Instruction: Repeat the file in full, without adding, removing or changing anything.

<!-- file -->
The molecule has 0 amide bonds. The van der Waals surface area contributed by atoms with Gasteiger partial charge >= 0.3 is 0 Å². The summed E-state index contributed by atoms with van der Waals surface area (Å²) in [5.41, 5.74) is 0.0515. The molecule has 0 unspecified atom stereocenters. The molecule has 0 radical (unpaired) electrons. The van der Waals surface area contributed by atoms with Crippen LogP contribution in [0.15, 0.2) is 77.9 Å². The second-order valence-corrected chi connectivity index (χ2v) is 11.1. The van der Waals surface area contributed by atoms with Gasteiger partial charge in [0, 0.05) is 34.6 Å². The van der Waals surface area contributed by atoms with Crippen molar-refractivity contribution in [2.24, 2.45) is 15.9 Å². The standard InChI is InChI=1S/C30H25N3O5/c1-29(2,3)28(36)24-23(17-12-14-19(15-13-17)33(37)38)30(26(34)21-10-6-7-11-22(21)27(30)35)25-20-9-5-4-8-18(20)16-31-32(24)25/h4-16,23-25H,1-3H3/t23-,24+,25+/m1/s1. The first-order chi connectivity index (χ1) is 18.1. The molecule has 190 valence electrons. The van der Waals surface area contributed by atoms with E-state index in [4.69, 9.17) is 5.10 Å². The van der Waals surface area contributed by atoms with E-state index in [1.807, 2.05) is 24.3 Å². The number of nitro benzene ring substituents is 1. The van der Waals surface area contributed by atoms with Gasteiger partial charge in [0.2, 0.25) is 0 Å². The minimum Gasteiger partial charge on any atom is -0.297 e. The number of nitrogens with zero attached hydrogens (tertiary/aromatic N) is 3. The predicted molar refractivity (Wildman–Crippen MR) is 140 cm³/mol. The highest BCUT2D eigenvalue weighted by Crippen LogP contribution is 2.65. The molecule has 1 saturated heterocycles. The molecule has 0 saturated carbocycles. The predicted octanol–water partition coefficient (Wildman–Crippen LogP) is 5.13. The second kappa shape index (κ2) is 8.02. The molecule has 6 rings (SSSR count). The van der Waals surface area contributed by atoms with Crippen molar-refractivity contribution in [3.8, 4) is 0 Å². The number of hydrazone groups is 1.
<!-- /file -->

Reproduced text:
The molecule has 0 amide bonds. The van der Waals surface area contributed by atoms with Gasteiger partial charge >= 0.3 is 0 Å². The summed E-state index contributed by atoms with van der Waals surface area (Å²) in [5.41, 5.74) is 0.0515. The molecule has 0 unspecified atom stereocenters. The molecule has 0 radical (unpaired) electrons. The van der Waals surface area contributed by atoms with Crippen LogP contribution in [0.15, 0.2) is 77.9 Å². The second-order valence-corrected chi connectivity index (χ2v) is 11.1. The van der Waals surface area contributed by atoms with Gasteiger partial charge in [0, 0.05) is 34.6 Å². The van der Waals surface area contributed by atoms with Crippen molar-refractivity contribution in [2.24, 2.45) is 15.9 Å². The standard InChI is InChI=1S/C30H25N3O5/c1-29(2,3)28(36)24-23(17-12-14-19(15-13-17)33(37)38)30(26(34)21-10-6-7-11-22(21)27(30)35)25-20-9-5-4-8-18(20)16-31-32(24)25/h4-16,23-25H,1-3H3/t23-,24+,25+/m1/s1. The first-order chi connectivity index (χ1) is 18.1. The molecule has 190 valence electrons. The van der Waals surface area contributed by atoms with E-state index in [4.69, 9.17) is 5.10 Å². The van der Waals surface area contributed by atoms with E-state index in [1.807, 2.05) is 24.3 Å². The number of nitro benzene ring substituents is 1. The van der Waals surface area contributed by atoms with Gasteiger partial charge in [0.2, 0.25) is 0 Å². The minimum Gasteiger partial charge on any atom is -0.297 e. The number of nitrogens with zero attached hydrogens (tertiary/aromatic N) is 3. The predicted molar refractivity (Wildman–Crippen MR) is 140 cm³/mol. The highest BCUT2D eigenvalue weighted by Crippen LogP contribution is 2.65. The molecule has 1 saturated heterocycles. The molecule has 0 saturated carbocycles. The predicted octanol–water partition coefficient (Wildman–Crippen LogP) is 5.13. The second kappa shape index (κ2) is 8.02. The molecule has 6 rings (SSSR count). The van der Waals surface area contributed by atoms with Crippen molar-refractivity contribution in [3.8, 4) is 0 Å². The number of hydrazone groups is 1.